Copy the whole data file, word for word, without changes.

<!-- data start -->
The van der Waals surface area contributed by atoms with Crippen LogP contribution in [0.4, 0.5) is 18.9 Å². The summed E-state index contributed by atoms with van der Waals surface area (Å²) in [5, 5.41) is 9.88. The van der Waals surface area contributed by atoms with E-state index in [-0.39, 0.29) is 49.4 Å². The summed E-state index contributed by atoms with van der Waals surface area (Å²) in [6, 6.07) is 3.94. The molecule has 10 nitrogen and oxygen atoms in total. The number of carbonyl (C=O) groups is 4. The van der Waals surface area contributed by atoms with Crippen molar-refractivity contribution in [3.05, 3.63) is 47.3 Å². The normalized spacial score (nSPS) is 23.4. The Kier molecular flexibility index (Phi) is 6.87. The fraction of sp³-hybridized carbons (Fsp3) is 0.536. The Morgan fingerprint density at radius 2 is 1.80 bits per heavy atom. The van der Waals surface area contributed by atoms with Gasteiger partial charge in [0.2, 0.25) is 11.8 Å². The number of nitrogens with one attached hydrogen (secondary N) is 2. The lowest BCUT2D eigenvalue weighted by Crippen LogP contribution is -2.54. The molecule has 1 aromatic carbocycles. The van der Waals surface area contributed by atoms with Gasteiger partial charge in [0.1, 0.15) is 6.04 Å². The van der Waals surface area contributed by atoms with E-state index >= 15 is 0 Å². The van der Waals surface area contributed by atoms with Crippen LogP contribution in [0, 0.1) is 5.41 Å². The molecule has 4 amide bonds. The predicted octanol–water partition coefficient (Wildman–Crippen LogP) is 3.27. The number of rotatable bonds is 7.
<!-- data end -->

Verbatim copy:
The van der Waals surface area contributed by atoms with Crippen LogP contribution in [0.4, 0.5) is 18.9 Å². The summed E-state index contributed by atoms with van der Waals surface area (Å²) in [5, 5.41) is 9.88. The van der Waals surface area contributed by atoms with E-state index in [-0.39, 0.29) is 49.4 Å². The summed E-state index contributed by atoms with van der Waals surface area (Å²) in [6, 6.07) is 3.94. The molecule has 10 nitrogen and oxygen atoms in total. The number of carbonyl (C=O) groups is 4. The van der Waals surface area contributed by atoms with Crippen molar-refractivity contribution in [3.05, 3.63) is 47.3 Å². The normalized spacial score (nSPS) is 23.4. The Kier molecular flexibility index (Phi) is 6.87. The fraction of sp³-hybridized carbons (Fsp3) is 0.536. The Morgan fingerprint density at radius 2 is 1.80 bits per heavy atom. The van der Waals surface area contributed by atoms with Gasteiger partial charge in [0.2, 0.25) is 11.8 Å². The number of nitrogens with one attached hydrogen (secondary N) is 2. The lowest BCUT2D eigenvalue weighted by Crippen LogP contribution is -2.54. The molecule has 1 aromatic carbocycles. The van der Waals surface area contributed by atoms with Gasteiger partial charge in [0.1, 0.15) is 6.04 Å². The van der Waals surface area contributed by atoms with E-state index >= 15 is 0 Å². The van der Waals surface area contributed by atoms with Crippen LogP contribution in [0, 0.1) is 5.41 Å². The molecule has 4 amide bonds. The predicted octanol–water partition coefficient (Wildman–Crippen LogP) is 3.27. The number of rotatable bonds is 7.